Lather, rinse, repeat. Some of you may recognize these standard instructions, which appear on the backs of many shampoo bottles. Sounds straightforward, right? Wash your hair, rinse it out, and do it again. Yet such simple directions have been criticized over the years as seemingly having no end. Should one continue to blindly repeat the process until the shampoo bottle is empty?
In humanitarian innovation terms, how can look at the word "repeat" differently? What if we consider "repeating" not as a mindless set of tasks one must follow in an endless loop, but rather as a means towards learning and adaptation?
This is exactly the definition we seek to promote here at the Innovation Accelerator in Munich, and one that we hope you keep in mind when you consider submitting an application for this year's Innovation Challenge!
Innovation Accelerator Project Lead Nina Schroeder has a lot of experience repeating and adapting on the fly, both in her career before WFP and currently. Nina is the Project Manager for H2Grow, an amazing hydroponic solution to address the problem of global hunger in places as diverse as the slums of Peru and the deserts of Algeria and Chad.
Before WFP, Nina founded Tea Tales, a company which set out to disrupt the existing market by making tea as convenient, hip, and “on-the-go” friendly as coffee. The process took lots of small-scale testing, failing and “repeating” to get it right. But this was not the mindless repetition advocated on the back of a shampoo bottle. Instead, Nina and her team user-tested at every stage, combining classic market research and human-centred design methodologies, adapting along the way.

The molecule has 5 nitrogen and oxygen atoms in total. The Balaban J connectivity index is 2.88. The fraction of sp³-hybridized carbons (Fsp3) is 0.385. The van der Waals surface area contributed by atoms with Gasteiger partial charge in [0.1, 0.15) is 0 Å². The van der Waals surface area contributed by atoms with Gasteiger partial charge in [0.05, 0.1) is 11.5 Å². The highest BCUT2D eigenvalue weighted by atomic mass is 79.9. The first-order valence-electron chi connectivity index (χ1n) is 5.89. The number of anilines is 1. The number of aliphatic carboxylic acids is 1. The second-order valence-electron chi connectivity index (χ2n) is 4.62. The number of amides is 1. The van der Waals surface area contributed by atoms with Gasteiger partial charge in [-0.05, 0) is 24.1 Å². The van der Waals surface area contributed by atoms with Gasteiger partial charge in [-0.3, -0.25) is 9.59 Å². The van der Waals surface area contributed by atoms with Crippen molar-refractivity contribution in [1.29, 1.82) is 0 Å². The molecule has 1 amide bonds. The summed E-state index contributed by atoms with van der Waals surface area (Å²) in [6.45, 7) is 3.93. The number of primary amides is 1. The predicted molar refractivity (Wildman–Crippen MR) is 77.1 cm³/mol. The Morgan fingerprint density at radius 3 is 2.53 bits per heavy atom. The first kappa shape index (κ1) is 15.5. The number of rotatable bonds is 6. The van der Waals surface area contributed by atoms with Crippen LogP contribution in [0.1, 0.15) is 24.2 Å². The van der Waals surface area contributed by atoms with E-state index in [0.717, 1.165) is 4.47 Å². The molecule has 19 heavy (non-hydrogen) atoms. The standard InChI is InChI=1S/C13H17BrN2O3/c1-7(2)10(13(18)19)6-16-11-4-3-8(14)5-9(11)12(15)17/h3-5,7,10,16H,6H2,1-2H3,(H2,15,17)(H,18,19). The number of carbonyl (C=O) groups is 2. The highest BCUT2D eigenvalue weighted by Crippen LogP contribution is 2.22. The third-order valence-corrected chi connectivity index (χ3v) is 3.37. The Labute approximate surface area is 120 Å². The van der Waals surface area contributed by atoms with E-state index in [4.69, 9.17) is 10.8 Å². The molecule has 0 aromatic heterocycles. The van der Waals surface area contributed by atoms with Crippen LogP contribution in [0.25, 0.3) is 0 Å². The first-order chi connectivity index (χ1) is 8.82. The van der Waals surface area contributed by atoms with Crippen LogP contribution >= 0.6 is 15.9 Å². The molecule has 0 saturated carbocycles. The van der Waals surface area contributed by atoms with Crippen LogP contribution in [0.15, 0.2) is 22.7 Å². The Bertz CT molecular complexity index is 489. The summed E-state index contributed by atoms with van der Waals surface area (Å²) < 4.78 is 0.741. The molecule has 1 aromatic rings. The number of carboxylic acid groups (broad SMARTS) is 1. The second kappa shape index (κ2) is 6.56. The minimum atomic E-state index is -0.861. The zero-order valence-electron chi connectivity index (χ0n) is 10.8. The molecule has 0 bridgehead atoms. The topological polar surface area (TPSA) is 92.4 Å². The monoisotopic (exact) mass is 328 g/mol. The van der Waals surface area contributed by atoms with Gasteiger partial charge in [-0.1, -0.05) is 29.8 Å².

While they originally intended to open a host of tea bars, showing the full new tea experience in dedicated locations, that model changed, and the team soon realized that they would do better by selling the model to existing cafes, training their staff, and promoting the Tea Tales lifestyle within those business (more of a “B2B” approach). The idea took off, and now their products can be found throughout Germany, including the innovative “Magic Tea Maker”.
Nina was invited to several food and innovation conferences and trade shows, including Berlin’s Food Week. Throughout this process, she learned more and more about the global food system in general, and became further connected to nutrition and healthy living circles as a result.
One of Nina’s main motivations in founding Tea Tales was to create a business with a positive social impact. They decided to only source their teas from plantations which provided fair working conditions, but also held workshops for people with disabilities, ensuring that social impact was at the core of their core values. In addition, food waste, disparities between rich and poor and the way in which global “food trends” negatively affected the supply chain and micro-economic systems began to bother her. She decided that she would love to see if she could have further influence and increased impact in this sphere, bringing her knowledge and passion of the humanitarian food sector “out into the world”.